With the sun setting on the industry-friendly Trump administration and its “energy dominance” agenda for public lands, the Bureau of Land Management on Wednesday proposed leasing 2,100 acres in Utah’s Uinta Basin to tar sands developers.
Environmentalists immediately sounded the alarm about the potential damage to the landscape, proximity to a popular mountain biking area and contributions to greenhouse gas emissions.
Utah holds millions of barrels of potential hydrocarbons on the aptly named Asphalt Ridge southwest of Vernal where tar sands development has been underway in fits and starts on state leases for years. Extracting crude oil from tarry bitumen is fraught with technical, environmental and economic challenges and the tar sands industry has yet to produce substantial quantities of oil in Utah, despite decades of trying.
But that hasn’t stopped the BLM from dusting off an old proposal to sell federal leases on Asphalt Ridge and putting it out for public comment in an apparent effort to fast-track a final decision before President-elect Joe Biden is sworn in Jan. 20.
“We have been looking at this for a decade. The economics are impossible,” said Taylor McKinnon, a senior campaigner with the environmental group Center for Biological Diversity. “This is just a beacon of 11th-hour federal climate defiance from the Trump Administration that would never go anywhere for its disastrous economics. We are going to kill this plan for its climate irresponsibility on principle.”
As a candidate, Biden said he would put an end to leasing federal lands for oil, gas and coal because of these fossil fuels’ contribution to global climate disruption. In addition to excessive greenhouse gas emissions, tar sands extraction would also take a toll on the landscape because the ore must be strip-mined, then subjected to heavy industrial processes to yield liquid hydrocarbons that can then be refined into fuel.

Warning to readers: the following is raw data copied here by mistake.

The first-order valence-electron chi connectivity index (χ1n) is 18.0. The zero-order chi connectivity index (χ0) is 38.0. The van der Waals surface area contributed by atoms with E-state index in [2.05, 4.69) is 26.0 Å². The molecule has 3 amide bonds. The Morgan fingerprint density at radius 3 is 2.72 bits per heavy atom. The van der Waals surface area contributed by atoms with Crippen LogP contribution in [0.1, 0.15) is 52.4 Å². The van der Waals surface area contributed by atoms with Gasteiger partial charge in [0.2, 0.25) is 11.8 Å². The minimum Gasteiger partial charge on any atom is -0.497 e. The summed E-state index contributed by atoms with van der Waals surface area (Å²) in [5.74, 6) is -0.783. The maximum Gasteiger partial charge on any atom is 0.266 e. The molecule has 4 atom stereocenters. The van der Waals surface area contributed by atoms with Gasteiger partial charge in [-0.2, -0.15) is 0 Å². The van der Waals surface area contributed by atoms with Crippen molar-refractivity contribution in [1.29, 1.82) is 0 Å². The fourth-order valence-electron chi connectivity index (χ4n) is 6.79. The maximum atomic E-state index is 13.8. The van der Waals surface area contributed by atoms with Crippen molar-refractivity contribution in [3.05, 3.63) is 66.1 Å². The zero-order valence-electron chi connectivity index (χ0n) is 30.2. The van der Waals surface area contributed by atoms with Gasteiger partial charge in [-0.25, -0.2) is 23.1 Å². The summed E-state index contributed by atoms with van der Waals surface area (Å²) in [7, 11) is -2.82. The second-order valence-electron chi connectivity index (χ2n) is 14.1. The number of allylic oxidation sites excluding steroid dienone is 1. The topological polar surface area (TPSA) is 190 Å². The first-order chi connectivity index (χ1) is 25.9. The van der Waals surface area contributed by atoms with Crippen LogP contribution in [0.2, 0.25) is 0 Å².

Utah tar sands developers, such as Petroteq Energy and U.S. Oil Sands, use solvents to separate oil from ore in proprietary processes they say are environmentally benign. Environmentalists are skeptical of such claims.
“The rural West has so much to lose in the face of climate change — especially water,” said Megan Kelly, energy program manager at the Grand Canyon Trust nonprofit. “In an already dry region, carbon and water intensive tar sands mining couldn’t be further from the public interest.”
Added McKinnon: “It’s ludicrous to destroy public land and mine the world’s dirtiest fossil fuel in the face of a quickly worsening climate crisis in the Colorado River Basin.”
Utah state and county leaders, however, have been eager to see Utah’s vast deposits of unconventional energy resources, such as oil shale and tar sands, developed in the hopes of spurring economic development in Uintah County.
On Wednesday the BLM posted an updated environmental assessment of its Asphalt Ridge plan, giving the public only until Dec. 24 to submit comments. The assessment, which cost $264,000 to prepare, was initiated in response to a leasing application filed by a Utah company called Jones Lease Service, headed by Vern Jones of Centerville. Jones did not respond to a voicemail.
It is largely the same as one released in 2013, except for substantial additions related to the leases’ potential climate impacts. Environmentalists say it does not take a broad enough view to be useful.
“It’s still wholly inadequate. They don’t speak to the consequences of greenhouse gas pollution,” McKinnon said. “The bigger issue is what’s the effect not just for this project but BLM’s entire fossil fuel program.”
The proposed BLM leases are on six parcels intermingled with 16,200 acres of state trust land already under lease for tar sands development. The leases are also near an existing tar sands mine and processing plant on private land. Five of the lease parcels are on the east side of the ridge, and one is on the west side where it overlaps with the popular McCoy Flats mountain bike area, recently designated a national trail network.